In it, but not of it. TPM DC
In the video that kicked off his campaign Tuesday, Weiner emphasized his roots as a "middle class kid in Brooklyn" and vowed to work to make New York the "middle class capital of the world." He said that theme of fighting for the middle class will be a major focus of his run, as it has throughout his political career.
"I am who I am. You know, when I ran for mayor in 2005 and frankly just about everything I've done in my public life has been animated by the notion that, for those who are in the middle class and struggling to make it, things have gotten worse," Weiner explained. "I'm the same guy and I think that a lot of these challenges have gotten even worse. But I'm not a different person in terms of the things I care about than I was in my whole career."
Weiner demurred when asked whether the other candidates in the crowded mayoral election are also representing the needs of middle class New Yorkers.
"I'll leave it to them to characterize their own campaigns," he said.
Weiner's wife, Huma Abedin, is a top aide to former President Bill Clinton and his wife, former Secretary of State Hillary Clinton. This Clinton connection resulted in substantial speculation about the state of Weiner's relationship with the Clintons in the wake of the 2011 scandal that ensued when he admitted to sending lewd pictures to multiple women online. Earlier this week, both Bill and Hillary Clinton released statements saying they would not make any endorsement in the race. When we inquired about his relationship with the Clintons and what they thought about his campaign, Weiner said he never discussed the race with them or asked for their support.
"As a matter of fact, I don't think there's anyone in public life who I've kind of sought out their approval or even much advice. I know that I have to prove myself to my colleagues in government just as much as I do to the rest of New Yorkers," said Weiner. "I wouldn't even consider asking the Clintons for an endorsement or support in a race like this. I mean, obviously, the former president and the former secretary of state have bigger fish to fry."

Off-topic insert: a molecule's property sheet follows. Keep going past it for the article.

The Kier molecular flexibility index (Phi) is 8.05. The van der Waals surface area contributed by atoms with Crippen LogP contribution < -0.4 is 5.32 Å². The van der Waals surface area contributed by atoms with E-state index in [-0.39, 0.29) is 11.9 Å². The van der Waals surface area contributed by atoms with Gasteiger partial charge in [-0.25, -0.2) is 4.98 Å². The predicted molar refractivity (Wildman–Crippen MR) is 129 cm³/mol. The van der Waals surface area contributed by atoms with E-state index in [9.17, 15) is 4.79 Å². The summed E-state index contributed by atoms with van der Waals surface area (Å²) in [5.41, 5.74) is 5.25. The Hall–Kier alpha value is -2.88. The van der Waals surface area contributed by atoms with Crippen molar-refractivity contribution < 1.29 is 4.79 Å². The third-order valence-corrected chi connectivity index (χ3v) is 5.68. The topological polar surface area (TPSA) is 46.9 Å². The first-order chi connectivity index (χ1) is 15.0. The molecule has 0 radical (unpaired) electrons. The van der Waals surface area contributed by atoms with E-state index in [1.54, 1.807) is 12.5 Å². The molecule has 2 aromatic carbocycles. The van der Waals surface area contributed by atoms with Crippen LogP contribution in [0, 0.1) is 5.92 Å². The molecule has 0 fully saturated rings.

Bill Clinton did lend his support to another recent mayoral candidate. He recorded a robocall and campaigned with Los Angeles' Wendy Greuel prior to her defeat by Eric Garcetti Tuesday. However, Weiner isn't the only Democrat in the New York City mayoral election with ties to the Clintons. Bill de Blasio, the city's public advocate, managed Hillary's Senate campaign in 2000.
Though Weiner wouldn't discuss the details of his internal polling or the reasons he believes he can win, he said he's confident about his chances. A Quinnipiac poll of the race released Wednesday showed Weiner in second place in the Democratic primary with the support of 15 percent of voters compared to City Council Speaker Christine Quinn's 25 percent. If no candidate in the primary earns at least 40 percent of the vote, there will be a runoff between the top two finishers.
Weiner will make his first campaign appearances tomorrow. He spent today inside his Manhattan apartment while a large group of reporters waited outside.
"I feel bad for them," Weiner said of the media contingent in front of his building. "I have so many calls, it's not a -- it's not intended to be an insult to them in any way. I had to do about 200 calls including this one."
Though Weiner did not plan to come down and speak with the reporters, his director of communications, Barbara Morgan, brought them a pizza pie.
"I thought the very least we can do is make sure that they have something to eat," said Weiner. "It was actually Barbara's idea. If it were up to me, it would be more on the order of bread and water, but, no I jest. I know that you guys are just doing your job."